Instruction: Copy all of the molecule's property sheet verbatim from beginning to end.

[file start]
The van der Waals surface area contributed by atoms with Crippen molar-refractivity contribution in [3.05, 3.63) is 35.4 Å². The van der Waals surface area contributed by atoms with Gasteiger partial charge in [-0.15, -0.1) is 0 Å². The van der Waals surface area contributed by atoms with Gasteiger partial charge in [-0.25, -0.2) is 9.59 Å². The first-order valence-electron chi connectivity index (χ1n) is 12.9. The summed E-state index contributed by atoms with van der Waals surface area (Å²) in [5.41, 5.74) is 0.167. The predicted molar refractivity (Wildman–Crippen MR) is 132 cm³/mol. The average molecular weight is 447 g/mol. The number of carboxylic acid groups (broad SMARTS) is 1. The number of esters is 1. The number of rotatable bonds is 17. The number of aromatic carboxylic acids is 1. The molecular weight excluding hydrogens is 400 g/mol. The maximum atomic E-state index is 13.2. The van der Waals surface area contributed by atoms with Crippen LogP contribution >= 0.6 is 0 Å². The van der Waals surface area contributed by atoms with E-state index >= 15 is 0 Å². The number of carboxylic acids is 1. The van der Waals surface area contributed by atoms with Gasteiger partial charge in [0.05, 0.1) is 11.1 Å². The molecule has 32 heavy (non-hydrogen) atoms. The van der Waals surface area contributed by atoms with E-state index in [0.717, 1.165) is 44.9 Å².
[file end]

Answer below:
The van der Waals surface area contributed by atoms with Crippen molar-refractivity contribution in [3.05, 3.63) is 35.4 Å². The van der Waals surface area contributed by atoms with Gasteiger partial charge in [-0.15, -0.1) is 0 Å². The van der Waals surface area contributed by atoms with Gasteiger partial charge in [-0.25, -0.2) is 9.59 Å². The first-order valence-electron chi connectivity index (χ1n) is 12.9. The summed E-state index contributed by atoms with van der Waals surface area (Å²) in [5.41, 5.74) is 0.167. The predicted molar refractivity (Wildman–Crippen MR) is 132 cm³/mol. The average molecular weight is 447 g/mol. The number of carboxylic acid groups (broad SMARTS) is 1. The number of esters is 1. The number of rotatable bonds is 17. The number of aromatic carboxylic acids is 1. The molecular weight excluding hydrogens is 400 g/mol. The maximum atomic E-state index is 13.2. The van der Waals surface area contributed by atoms with Crippen LogP contribution >= 0.6 is 0 Å². The van der Waals surface area contributed by atoms with E-state index >= 15 is 0 Å². The number of carboxylic acids is 1. The van der Waals surface area contributed by atoms with Gasteiger partial charge in [0.05, 0.1) is 11.1 Å². The molecule has 32 heavy (non-hydrogen) atoms. The van der Waals surface area contributed by atoms with E-state index in [0.717, 1.165) is 44.9 Å².